At these restaurants, 'eating green' doesn't necessarily mean ordering a salad
With the average eatery producing 275 pounds of waste a day, some are adopting environmentally friendly approaches.
Rachel Pelkey has seen it many times before. Working behind the counter at Grille Zone in Boston, she'll watch diners finish their meal, gather their rubbish, march it to the front of the restaurant, and then look confused.
"The biggest question I get is 'Where's the garbage?' " she says with the kind of grin a mother gives her questioning child. "I explain that we don't have a garbage can, only compost and recycling."
That often sparks a chain of follow-up questions: Why only compost? What do you mean it's a near zero-waste restaurant? Everything is biodegradable? Even the plates and knives?
Once customers catch on, they get kind of excited, she says. "They like being a part of something so green," says Ms. Pelkey. "Yeah, we serve burgers and fries, but we're also as environmentally friendly as they come."
As more Americans seek out products with green credentials, more quick and casual restaurants are ready to serve them. Eating green no longer means just ordering from a vegetarian menu. In fact, it doesn't even have to mean eating healthy.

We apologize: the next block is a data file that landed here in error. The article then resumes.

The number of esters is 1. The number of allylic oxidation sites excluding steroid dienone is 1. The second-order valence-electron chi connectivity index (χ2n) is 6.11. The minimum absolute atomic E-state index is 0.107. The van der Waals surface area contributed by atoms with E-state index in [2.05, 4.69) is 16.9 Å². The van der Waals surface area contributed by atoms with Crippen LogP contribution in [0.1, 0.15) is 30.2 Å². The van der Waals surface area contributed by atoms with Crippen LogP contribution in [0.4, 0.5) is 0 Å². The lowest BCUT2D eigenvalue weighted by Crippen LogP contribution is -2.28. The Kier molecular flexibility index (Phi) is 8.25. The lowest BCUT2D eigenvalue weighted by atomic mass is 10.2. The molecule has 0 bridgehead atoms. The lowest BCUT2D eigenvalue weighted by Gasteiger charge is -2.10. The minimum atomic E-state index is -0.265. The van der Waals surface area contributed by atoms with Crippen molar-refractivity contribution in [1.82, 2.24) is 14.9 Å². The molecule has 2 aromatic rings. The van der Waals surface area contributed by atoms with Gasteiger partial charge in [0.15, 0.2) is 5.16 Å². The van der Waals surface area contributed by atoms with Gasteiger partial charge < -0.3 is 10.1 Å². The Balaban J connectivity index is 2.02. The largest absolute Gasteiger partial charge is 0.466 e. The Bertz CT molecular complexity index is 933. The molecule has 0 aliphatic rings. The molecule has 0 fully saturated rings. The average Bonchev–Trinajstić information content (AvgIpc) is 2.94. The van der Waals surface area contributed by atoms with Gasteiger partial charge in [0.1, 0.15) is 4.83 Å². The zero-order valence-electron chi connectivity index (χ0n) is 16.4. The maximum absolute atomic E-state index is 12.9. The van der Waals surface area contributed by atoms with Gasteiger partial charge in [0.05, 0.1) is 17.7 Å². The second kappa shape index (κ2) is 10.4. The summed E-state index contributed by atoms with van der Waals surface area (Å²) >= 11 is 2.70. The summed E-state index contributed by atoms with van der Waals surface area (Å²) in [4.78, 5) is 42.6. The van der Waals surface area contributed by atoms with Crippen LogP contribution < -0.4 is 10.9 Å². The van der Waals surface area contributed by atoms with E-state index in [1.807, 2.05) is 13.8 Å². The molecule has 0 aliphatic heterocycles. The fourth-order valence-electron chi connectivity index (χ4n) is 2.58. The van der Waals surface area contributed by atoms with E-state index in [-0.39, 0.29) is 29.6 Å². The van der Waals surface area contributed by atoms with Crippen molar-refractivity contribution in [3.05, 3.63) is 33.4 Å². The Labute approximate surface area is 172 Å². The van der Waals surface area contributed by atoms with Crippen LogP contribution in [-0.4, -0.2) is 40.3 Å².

"For a restaurant to be truly green, they have to think about the lighting, the napkins, the cleaning products, the waste, the grill – everything," says Michael Oshman, founder of the Green Restaurant Association (GRA), a national, nonprofit consultancy in Boston that helps eateries become more environmentally friendly. "But what a lot of restaurateurs don't realize is that taking the necessary steps is not only good for the environment and good for their image, it's also a way to lower costs."
Thanks to improved technology and increased adoption of sustainable products, even burger joints can go green.
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